Re: Making memchaed more secure
August 07, 2010 04:40PM
Here's a git-diff.

It disables remote debug & cachedump support.

Feedback is welcomed.

It works fine on our server since this morning.
Sorry for not having posted this earlier.

//Logan
C-x-C-c
Esokia Web Agency
http://www.esokia-webagency.com/

diff --git a/memcached.c b/memcached.c
index 750c8b3..eb0343f 100644
--- a/memcached.c
+++ b/memcached.c
@@ -2336,8 +2336,7 @@ inline static void process_stats_detail(conn *c, const
char *command) {
assert(c != NULL);

if (strcmp(command, "on") == 0) {
- settings.detail_enabled = 1;
- out_string(c, "OK");
+ out_string(c, "Remote debug support disabled");
}
else if (strcmp(command, "off") == 0) {
settings.detail_enabled = 0;
@@ -2469,27 +2468,7 @@ static void process_stat(conn *c, token_t *tokens,
const size_t ntokens) {
} else if (strcmp(subcommand, "settings") == 0) {
process_stat_settings(&append_stats, c);
} else if (strcmp(subcommand, "cachedump") == 0) {
- char *buf;
- unsigned int bytes, id, limit = 0;
-
- if (ntokens < 5) {
- out_string(c, "CLIENT_ERROR bad command line");
- return;
- }
-
- if (!safe_strtoul(tokens[2].value, &id) ||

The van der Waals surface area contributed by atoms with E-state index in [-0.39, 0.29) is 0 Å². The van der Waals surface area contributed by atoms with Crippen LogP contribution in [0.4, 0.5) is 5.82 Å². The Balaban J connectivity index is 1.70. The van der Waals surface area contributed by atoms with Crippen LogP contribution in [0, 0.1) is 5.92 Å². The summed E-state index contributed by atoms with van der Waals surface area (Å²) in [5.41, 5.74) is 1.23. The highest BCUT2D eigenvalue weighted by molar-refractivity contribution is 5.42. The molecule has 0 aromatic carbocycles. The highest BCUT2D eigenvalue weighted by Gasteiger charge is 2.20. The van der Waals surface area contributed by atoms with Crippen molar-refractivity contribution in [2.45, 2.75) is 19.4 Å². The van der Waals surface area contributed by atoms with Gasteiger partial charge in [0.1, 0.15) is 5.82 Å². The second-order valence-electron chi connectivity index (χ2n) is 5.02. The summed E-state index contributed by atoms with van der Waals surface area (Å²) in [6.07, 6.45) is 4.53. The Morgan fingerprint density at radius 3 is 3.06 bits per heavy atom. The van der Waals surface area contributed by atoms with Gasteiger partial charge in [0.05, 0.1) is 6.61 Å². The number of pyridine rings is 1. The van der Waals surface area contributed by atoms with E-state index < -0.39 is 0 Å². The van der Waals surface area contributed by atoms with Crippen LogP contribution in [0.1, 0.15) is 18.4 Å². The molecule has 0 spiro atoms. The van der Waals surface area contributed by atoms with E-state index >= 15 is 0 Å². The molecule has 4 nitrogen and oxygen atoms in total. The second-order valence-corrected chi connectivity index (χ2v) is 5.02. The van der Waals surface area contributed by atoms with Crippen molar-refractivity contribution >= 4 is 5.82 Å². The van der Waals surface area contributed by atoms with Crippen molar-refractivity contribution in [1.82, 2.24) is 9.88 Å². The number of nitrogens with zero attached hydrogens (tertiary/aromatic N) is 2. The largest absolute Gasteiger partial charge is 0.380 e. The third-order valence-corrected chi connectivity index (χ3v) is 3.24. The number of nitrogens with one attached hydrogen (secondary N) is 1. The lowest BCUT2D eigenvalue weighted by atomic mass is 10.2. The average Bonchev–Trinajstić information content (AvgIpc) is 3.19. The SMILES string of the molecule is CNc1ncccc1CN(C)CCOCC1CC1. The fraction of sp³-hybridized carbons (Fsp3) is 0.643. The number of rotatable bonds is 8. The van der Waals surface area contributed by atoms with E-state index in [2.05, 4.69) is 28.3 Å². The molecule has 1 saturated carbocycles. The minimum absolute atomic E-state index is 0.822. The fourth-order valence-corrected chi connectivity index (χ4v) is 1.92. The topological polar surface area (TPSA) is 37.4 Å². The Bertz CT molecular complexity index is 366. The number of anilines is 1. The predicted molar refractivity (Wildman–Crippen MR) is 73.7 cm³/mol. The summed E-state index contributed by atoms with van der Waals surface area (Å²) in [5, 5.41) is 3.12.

- !safe_strtoul(tokens[3].value, &limit)) {
- out_string(c, "CLIENT_ERROR bad command line format");
- return;
- }
-
- if (id >= POWER_LARGEST) {
- out_string(c, "CLIENT_ERROR Illegal slab id");
- return;
- }
-
- buf = item_cachedump(id, limit, &bytes);
- write_and_free(c, buf, bytes);
+ out_string(c, "Cachedump disabled");
return ;
} else {
/* getting here means that the subcommand is either engine specific
or


On Sat, Aug 7, 2010 at 6:24 PM, Henrik Schröder <[email protected]> wrote:

> What do you mean "at startup"? I click "start service" in my service
> control panel, and then... where would that warning be displayed?
>
> Seriously though, there are many ways to solve this problem, binding to
> private IPs is one way to do it, but not necessarily the best way, and
> definitely not the only way. If you run memcached you should realize that
> there's no security whatsoever on it, and leaving it open to the internet at
> large is a pretty stupid idea. How to best secure it depends greatly on the
> local circumstances, and that is not something memcached itself should start
> second-guessing the local admins about.
>
>
> /Henrik
>
>
> On Sat, Aug 7, 2010 at 14:09, samwyse <[email protected]> wrote:
>
>> I've just now suggested this on Slashdot: At startup, issue a big
>> multi-line warning if the IP addresses that are getting bound aren't